What has been your favourite performance so far?

That’s a difficult question…there have been so many! Probably the most exciting performance was in 2014 when I sang the role of Oscar in the world premiere of Oscar und die Dame in Rosa at Theater Freiburg. It was an honour to be the first person to sing something completely new, with the composer (Fabrice Bollon) conducting, the author of the book on which it was based (E. E. Schmitt) in the audience, and the librettist (Clemens Bechtel) directing. I also need to mention my first appearance with the Irish Baroque Orchestra. It was a 3-concert tour of Handel’s Messiah with conductor Roy Goodman, and the Resurgam choir. Being a huge fan of the IBO, I was so incredibly excited to work with the ensemble. I will never forget Roy’s infectious enthusiasm and sheer joy for the music. There was no ego. He conducted the entire thing from memory, and just trusted every single instrumentalist and singer so completely. It remains my most fulfilling musical experience so far.


Debuting with new opera companies can be an exciting, and sometimes daunting, experience — how do you deal with such an important aspect of your profession?

That’s exactly it—exciting and daunting! There are always a couple of days at the beginning of a project where everyone is getting to know each other before things settle fully. The atmosphere can vary hugely from project to project, depending greatly on the mix of personalities involved. From a singer’s perspective, the ideal situation is created through open dialogue between director, conductor, singers, and dramaturgy, during the rehearsal process. I’ve been lucky, as the majority of the operas in which I’ve featured have been hugely collaborative and positive environments to work in, and if that’s not entirely been the case, I’ve always been very lucky to have either a fantastic assistant director and/or more experienced singer colleagues who have been able to offer useful advice.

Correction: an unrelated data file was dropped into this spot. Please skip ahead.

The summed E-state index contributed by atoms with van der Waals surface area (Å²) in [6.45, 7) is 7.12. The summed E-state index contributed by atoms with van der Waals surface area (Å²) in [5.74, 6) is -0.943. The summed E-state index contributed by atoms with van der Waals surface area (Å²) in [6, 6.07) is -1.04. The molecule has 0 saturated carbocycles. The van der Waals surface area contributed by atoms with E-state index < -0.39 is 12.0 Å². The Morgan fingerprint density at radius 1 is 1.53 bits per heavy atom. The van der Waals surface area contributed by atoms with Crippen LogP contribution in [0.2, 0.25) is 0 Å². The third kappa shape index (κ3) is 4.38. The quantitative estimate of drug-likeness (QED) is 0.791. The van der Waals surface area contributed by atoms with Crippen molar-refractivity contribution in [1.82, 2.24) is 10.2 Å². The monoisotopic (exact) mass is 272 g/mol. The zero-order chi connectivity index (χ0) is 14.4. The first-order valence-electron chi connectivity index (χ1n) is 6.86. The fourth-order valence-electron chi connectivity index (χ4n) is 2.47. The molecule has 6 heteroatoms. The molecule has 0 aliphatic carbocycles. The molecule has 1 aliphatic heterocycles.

...having a technique that you can depend on, to react in more or less the same way, whatever the external conditions, is important."


As a touring performer, what are your top tips for looking after your voice?

Absolutely first on the list is a solid technique. When you’re away from home a lot, there are fewer factors you have control over, from sleep (I always bring my own pillow with me) to diet, to schedule, so having a technique that you can depend on, to react in more or less the same way, whatever the external conditions, is important. I’m so lucky to have Alison Browner as my teacher. I’ve worked with her for the last 5 years since being in Germany and she’s been a wonderful mentor, as well as teacher and friend. She’s basically made my career possible through her wonderful teaching.

Otherwise, adequate sleep, drinking enough water, and getting exercise is so important. You also have to ensure that you don’t over-sing on a given day. Every singer I know has an arsenal of natural remedies for colds and sniffles too. My pack, that usually goes in my suitcase, includes tea tree oil, sea salt nasal spray, high dose vitamin C, a handheld nebuliser with a mineral salt solution, various lozenges, throat coat tea, and I’ll usually buy ginger, turmeric, honey and lemons to make tea wherever I am.


Tell us about your involvement with the OTC Opera Hub programme.

I’m now in my second season as an Opera Theatre Company Opera Hub artist. The programme was launched in September 2014 to champion and showcase new operatic talent in Ireland, as well as giving professional opportunities to established artists to realise projects of their own design in conjunction with OTC. Ariodante is one such project—in partnership with MusicTown Festival, the Arts Council and Dublin City Council. Each artist works with the company in an ongoing way, realising a diverse range of work. It’s been a wonderful experience so far. I’ve been involved in the planning of both Handel projects, and I’ve gained valuable experience in my development as an artist.